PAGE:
[read Part 1]
Here’s the second half of the chair restoration story. I took a lot of photos and I’m gonna use them.
Using dowel plugs to strengthen a join
The chair had originally been nailed at the two points where the long outer uprights of the chair back passed through the side rungs. The nails would have helped hold the uprights in position. I didn’t want to use nails again. Instead I used dowels. Dowels can easily be drilled out if the chair needs repairing at some time in the future. Removing nails just makes a mess. The person who built the chair should have got a rap over the knuckles.
This is what I did:
- drilled a hole right through each rung and upright
- glued in pieces of 4 mm dowel and then trimmed them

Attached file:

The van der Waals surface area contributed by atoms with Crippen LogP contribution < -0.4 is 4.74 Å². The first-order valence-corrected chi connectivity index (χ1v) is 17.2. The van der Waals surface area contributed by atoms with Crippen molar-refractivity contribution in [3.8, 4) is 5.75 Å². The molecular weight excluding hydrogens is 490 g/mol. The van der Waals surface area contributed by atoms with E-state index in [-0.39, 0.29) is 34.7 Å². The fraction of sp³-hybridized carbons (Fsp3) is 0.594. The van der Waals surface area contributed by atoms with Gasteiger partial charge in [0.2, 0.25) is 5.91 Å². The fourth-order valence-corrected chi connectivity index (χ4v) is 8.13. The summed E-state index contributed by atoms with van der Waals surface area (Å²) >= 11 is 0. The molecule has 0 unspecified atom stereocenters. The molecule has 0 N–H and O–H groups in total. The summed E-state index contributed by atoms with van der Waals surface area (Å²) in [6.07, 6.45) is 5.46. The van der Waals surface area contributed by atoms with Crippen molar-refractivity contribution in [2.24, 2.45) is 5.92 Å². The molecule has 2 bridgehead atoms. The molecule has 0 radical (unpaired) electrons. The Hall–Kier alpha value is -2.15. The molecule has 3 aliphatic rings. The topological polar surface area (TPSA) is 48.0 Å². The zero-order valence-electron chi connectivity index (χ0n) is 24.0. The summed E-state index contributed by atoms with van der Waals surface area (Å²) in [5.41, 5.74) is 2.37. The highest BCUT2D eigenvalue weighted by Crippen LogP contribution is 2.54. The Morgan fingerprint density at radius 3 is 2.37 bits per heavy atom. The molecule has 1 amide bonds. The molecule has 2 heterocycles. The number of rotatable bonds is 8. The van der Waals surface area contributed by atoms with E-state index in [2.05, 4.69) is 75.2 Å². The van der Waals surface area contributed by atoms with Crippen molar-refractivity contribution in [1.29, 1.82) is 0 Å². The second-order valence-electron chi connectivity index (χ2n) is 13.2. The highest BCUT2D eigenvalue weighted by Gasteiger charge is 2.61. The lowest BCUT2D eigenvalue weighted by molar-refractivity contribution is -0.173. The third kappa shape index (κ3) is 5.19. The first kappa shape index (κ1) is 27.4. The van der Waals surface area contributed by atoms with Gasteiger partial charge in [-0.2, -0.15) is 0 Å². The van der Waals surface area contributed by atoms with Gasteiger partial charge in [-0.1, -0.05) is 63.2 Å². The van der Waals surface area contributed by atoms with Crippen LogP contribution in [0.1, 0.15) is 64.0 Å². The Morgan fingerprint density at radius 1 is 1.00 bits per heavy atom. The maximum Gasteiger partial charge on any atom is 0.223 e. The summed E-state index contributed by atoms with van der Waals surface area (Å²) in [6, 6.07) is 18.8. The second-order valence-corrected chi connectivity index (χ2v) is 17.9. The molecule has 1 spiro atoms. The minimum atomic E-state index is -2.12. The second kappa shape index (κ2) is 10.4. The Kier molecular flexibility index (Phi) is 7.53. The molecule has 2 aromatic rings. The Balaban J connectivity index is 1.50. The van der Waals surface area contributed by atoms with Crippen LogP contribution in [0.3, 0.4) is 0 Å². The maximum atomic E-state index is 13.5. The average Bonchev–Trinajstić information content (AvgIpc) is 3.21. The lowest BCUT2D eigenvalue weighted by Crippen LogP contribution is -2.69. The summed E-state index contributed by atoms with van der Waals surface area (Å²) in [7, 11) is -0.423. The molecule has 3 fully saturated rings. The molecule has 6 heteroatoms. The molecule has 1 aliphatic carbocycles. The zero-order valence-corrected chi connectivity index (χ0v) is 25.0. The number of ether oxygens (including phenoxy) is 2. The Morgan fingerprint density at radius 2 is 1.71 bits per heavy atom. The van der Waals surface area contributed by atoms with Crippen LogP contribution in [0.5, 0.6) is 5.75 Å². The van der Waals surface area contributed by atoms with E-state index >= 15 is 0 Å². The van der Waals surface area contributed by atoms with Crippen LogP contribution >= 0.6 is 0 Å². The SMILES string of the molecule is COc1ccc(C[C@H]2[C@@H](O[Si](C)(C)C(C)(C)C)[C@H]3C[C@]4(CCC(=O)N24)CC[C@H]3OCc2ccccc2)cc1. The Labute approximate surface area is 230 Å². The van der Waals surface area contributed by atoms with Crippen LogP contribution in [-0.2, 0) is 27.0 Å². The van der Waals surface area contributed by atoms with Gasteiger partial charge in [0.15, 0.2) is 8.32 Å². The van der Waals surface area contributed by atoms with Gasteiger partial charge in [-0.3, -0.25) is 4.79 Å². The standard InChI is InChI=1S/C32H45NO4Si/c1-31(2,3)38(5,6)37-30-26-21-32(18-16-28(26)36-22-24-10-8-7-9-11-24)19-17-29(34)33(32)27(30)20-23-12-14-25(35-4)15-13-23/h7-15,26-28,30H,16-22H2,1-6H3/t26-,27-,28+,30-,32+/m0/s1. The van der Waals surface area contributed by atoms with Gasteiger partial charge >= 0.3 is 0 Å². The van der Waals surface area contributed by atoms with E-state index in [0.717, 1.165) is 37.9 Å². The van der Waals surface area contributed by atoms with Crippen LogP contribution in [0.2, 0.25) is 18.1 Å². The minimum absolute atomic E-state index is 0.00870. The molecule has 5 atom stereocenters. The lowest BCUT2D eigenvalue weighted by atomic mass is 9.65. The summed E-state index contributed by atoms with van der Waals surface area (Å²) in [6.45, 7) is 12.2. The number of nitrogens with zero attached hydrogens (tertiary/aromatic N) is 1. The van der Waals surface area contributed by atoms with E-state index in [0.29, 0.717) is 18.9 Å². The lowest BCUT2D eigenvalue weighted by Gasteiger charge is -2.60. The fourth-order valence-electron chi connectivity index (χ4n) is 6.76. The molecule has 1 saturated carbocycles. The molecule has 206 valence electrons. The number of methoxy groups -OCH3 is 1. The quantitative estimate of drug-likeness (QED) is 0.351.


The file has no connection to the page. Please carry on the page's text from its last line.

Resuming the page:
- filled the hollow on the inside of the rungs with melted wax, using a soldering iron, then scraped off the excess wax and rubbed it smooth
- sanded the dowel ends flush on the outside of the rungs
Applying the oil finish
First up I wiped down the chair with mineral turps. This gets rid of dust, dirt and greasy fingerprints. It’s also a handy way of showing you what the timber colour will be when the oil goes on.
I applied the oil by wiping it on with a rag and, after about 5 minutes, I wiped off the excess. It’s a really quick job but then you have to wait 8 hours before recoating. I did four coats all up, giving the chair a light sand before each one.
And that was it. Project done.
Before and after shots
Here’s a series of photos showing how the chair looked before and after restoring (you can click any photo to open the photo gallery). I like how the details of the turned wood are now so much sharper.